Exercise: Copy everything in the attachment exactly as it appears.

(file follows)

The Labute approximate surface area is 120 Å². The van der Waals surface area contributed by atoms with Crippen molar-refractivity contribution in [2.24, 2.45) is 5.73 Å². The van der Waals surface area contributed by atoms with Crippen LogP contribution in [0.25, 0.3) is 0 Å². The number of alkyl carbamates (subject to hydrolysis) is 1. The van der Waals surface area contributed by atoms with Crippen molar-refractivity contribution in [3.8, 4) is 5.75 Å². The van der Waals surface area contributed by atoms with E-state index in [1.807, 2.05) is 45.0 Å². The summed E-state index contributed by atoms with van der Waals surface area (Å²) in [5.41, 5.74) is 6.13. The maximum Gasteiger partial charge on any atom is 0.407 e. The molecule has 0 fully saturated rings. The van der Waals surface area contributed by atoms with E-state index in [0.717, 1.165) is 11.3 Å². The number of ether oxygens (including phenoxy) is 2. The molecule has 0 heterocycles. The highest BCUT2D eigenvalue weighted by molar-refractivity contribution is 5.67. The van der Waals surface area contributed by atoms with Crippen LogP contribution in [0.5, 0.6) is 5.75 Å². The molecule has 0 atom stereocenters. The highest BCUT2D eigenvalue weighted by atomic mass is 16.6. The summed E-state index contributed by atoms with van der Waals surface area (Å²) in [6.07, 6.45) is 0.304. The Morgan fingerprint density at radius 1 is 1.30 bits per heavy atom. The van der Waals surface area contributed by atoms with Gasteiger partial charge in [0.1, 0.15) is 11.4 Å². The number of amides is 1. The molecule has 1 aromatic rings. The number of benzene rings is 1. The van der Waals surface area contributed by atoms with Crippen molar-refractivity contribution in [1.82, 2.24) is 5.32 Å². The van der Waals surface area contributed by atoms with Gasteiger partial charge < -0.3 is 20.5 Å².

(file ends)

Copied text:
The Labute approximate surface area is 120 Å². The van der Waals surface area contributed by atoms with Crippen molar-refractivity contribution in [2.24, 2.45) is 5.73 Å². The van der Waals surface area contributed by atoms with Crippen LogP contribution in [0.25, 0.3) is 0 Å². The number of alkyl carbamates (subject to hydrolysis) is 1. The van der Waals surface area contributed by atoms with Crippen molar-refractivity contribution in [3.8, 4) is 5.75 Å². The van der Waals surface area contributed by atoms with E-state index in [1.807, 2.05) is 45.0 Å². The summed E-state index contributed by atoms with van der Waals surface area (Å²) in [5.41, 5.74) is 6.13. The maximum Gasteiger partial charge on any atom is 0.407 e. The molecule has 0 fully saturated rings. The van der Waals surface area contributed by atoms with E-state index in [0.717, 1.165) is 11.3 Å². The number of ether oxygens (including phenoxy) is 2. The molecule has 0 heterocycles. The highest BCUT2D eigenvalue weighted by molar-refractivity contribution is 5.67. The van der Waals surface area contributed by atoms with Crippen LogP contribution in [0.5, 0.6) is 5.75 Å². The molecule has 0 atom stereocenters. The highest BCUT2D eigenvalue weighted by atomic mass is 16.6. The summed E-state index contributed by atoms with van der Waals surface area (Å²) in [6.07, 6.45) is 0.304. The Morgan fingerprint density at radius 1 is 1.30 bits per heavy atom. The van der Waals surface area contributed by atoms with Gasteiger partial charge in [0.1, 0.15) is 11.4 Å². The number of amides is 1. The molecule has 1 aromatic rings. The number of benzene rings is 1. The van der Waals surface area contributed by atoms with Crippen molar-refractivity contribution in [1.82, 2.24) is 5.32 Å². The van der Waals surface area contributed by atoms with Gasteiger partial charge < -0.3 is 20.5 Å².